Wednesday, February 26, 2020

Daily Archives: October 4, 2004

Kerry shows support of stem cell research to NH

Published: October 4, 2004

With only 29 days left until Election Day, democratic presidential nominee Sen. John Kerry and actor-turned-activist Michael J. Fox discussed the issue of stem cell research with an enthusiastic crowd Monday morning at Winnacunnet High School in Hampton, N.H.

In August of 2001 President Bush announced that the federal government would only support restricted study of stem cells.

Geron wins stem cell technology patent, shares up

Published: October 4, 2004

(Reuters) – Geron Corp. (GERN.O:Research) said on Tuesday it was granted a patent on a type of human embryonic stem cell growth technology, sending shares of the Biotechnology company up 10 percent.

Human embryonic stem cells are versatile cells that scientists hope to manipulate into various cells and tissues to treat a variety of diseases.

Spinal Cord Nerve Cells Receive a Boost

Published: October 4, 2004

Newswise — Two studies presented at the 129th annual meeting of the American Neurological Association in Toronto describe substances that could help protect nerve cells in the spinal cord, either following injury or in neurodegenerative diseases.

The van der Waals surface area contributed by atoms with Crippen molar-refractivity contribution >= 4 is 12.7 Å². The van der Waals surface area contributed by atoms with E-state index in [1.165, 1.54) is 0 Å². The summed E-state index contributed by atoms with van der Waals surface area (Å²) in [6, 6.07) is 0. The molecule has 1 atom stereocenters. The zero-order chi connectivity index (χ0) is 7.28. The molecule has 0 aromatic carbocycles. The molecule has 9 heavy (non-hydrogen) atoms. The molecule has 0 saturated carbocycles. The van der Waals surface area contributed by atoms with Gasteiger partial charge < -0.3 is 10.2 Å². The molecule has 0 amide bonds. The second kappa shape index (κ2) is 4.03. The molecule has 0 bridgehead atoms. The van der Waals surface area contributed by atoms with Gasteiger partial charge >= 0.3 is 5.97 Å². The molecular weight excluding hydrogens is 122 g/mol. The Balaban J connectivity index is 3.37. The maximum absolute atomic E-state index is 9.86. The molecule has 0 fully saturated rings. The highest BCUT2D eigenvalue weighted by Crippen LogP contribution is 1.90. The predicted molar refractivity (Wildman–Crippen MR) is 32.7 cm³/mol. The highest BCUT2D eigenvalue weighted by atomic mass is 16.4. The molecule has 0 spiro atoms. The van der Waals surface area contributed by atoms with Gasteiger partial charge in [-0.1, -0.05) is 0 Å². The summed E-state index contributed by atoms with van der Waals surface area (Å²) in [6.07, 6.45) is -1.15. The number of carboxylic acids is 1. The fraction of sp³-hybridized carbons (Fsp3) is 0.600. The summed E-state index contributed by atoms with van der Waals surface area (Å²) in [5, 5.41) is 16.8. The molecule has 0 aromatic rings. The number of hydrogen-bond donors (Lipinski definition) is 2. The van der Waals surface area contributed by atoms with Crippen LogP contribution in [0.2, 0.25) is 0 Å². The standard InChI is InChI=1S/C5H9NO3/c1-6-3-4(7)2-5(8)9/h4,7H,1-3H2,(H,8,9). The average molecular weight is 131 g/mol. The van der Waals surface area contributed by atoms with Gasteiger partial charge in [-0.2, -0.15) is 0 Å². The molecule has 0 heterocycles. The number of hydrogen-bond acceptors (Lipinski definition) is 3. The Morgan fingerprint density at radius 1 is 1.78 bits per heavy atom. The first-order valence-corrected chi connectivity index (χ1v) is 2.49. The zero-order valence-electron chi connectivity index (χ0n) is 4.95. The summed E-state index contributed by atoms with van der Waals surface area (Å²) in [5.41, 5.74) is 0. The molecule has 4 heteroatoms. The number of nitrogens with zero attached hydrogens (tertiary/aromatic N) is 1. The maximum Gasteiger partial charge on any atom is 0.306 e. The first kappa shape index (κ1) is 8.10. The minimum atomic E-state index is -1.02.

One study describes a “growth factor” that can help damaged nerve fibers to grow back toward their original targets. Another demonstrates that an antibiotic called minocycline can protect nerve cells from dying when their nerve fibers have been damaged. Both studies have implications

University of Florida researchers reveal secret lives of genes during spinal injury

Published: October 4, 2004

The body attempts to heal a damaged spinal cord in much the same way it repairs skin after simple cuts and scrapes, an insight that may lead to new treatments for the thousands of people paralyzed each year because of spinal cord injuries, say scientists at the University of Florida Health Science Center.

Writing in the current Journal of Neuroscience, scientists deliver the first-ever glimpse of how thousands of genes swing into action during the weeks and months after a spinal cord injury, suggesting there may be many more chances to treat the injury than commonly thought.

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